Word length and the structure of short-term memory
A number of experiments explored the hypothesis that immediate memory span is not constant, but varies with the length of the words to be recalled. Results showed: (1) Memory span is inverselyExpand
The Effects of Word Length and Phonemic Similarity in Young Children's Short-term Memory
Two experiments tested the hypothesis that word length and phonemic similarity effects in young children's recall with auditory presentation result from verbal output, and not: (1) rehearsal in theExpand
The influences of number of syllables and wordlikeness on children’s repetition of nonwords
It has recently been suggested that the developmental association between nonword repetition performance and vocabulary knowledge reflects the contribution of phonological memory processes toExpand
The role of verbal output time in the effects of word length on immediate memory.
In three experiments, we examined the role of delays within overt verbal responding in causing effects of word length on immediate recall. Although a phonological memory decay mechanism has beenExpand
Reversing the Word-Length Effect: A Comment on Caplan, Rochon, and Waters
Caplan, Rochon, and Waters (1992) report a failure to observe the poorer immediate serial recall for words of longer spoken duration obtained by Baddeley, Thomson, and Buchanan (1975) andExpand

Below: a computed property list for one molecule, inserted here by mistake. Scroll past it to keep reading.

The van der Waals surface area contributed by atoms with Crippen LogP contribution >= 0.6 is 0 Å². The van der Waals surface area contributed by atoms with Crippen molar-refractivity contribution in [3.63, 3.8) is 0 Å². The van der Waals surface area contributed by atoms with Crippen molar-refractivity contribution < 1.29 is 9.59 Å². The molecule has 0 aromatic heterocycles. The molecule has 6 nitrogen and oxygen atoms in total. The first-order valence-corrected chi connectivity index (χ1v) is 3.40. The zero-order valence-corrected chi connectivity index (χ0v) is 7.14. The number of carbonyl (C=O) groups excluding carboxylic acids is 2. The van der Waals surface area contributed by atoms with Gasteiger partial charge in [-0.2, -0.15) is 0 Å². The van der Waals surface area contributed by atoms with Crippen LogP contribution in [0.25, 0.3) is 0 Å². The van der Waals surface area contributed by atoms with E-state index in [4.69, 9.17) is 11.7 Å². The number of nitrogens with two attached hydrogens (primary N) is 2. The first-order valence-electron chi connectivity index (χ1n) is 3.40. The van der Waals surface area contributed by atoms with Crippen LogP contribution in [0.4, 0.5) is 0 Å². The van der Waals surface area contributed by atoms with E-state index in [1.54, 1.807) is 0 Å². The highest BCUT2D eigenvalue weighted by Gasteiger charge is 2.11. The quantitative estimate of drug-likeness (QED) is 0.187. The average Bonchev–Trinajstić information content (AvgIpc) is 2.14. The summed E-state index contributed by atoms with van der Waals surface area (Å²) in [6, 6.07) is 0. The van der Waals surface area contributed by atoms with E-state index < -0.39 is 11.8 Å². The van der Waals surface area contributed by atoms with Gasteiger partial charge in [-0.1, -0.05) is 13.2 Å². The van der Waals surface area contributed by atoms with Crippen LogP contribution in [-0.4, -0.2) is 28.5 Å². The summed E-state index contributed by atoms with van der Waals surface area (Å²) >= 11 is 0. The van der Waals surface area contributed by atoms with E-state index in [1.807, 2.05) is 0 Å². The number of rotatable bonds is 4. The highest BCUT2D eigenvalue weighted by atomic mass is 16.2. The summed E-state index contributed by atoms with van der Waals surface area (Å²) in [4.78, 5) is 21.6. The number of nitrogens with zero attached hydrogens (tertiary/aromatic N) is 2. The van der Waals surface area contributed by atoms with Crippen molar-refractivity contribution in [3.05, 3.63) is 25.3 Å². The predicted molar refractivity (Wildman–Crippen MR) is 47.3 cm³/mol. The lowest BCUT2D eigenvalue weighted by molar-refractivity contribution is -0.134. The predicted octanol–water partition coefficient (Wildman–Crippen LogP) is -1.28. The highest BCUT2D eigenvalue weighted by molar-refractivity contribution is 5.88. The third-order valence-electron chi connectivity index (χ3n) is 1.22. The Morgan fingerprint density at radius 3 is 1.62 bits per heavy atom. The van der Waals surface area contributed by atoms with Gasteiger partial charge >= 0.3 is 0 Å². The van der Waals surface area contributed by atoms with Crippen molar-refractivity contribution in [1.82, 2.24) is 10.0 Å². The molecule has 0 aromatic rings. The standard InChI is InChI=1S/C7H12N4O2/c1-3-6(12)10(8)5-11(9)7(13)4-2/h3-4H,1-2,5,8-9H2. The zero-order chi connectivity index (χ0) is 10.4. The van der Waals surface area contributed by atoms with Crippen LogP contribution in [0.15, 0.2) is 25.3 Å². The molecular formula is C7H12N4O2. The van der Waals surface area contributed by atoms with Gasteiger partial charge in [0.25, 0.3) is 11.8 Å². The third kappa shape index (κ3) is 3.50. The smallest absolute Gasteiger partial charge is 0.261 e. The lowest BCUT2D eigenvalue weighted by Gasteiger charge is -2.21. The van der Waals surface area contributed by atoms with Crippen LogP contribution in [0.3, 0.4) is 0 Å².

The Word-Length Effect in Probed and Serial Recall
The word-length effect in immediate serial recall has been explained as the possible consequence of rehearsal processes or of output processes. In the first experiment adult subjects heard lists ofExpand
Is nonword repetition a test of phonological memory or long-term knowledge? It all depends on the nonwords
It is argued that these findings indicate that nonword repetition for unwordlike stimuli is largely dependent on phonological memory, whereas repetition for wordlike items is also mediated by long-term lexical knowledge and is therefore less sensitive to phonologicalMemory constraints. Expand
Memory for familiar and unfamiliar words: Evidence for a long-term memory contribution to short-term memory span
Abstract Two experiments are described which demonstrate a long-term memory contribution to memory span. In the first experiment nonwords were used because they lack a long-term memoryExpand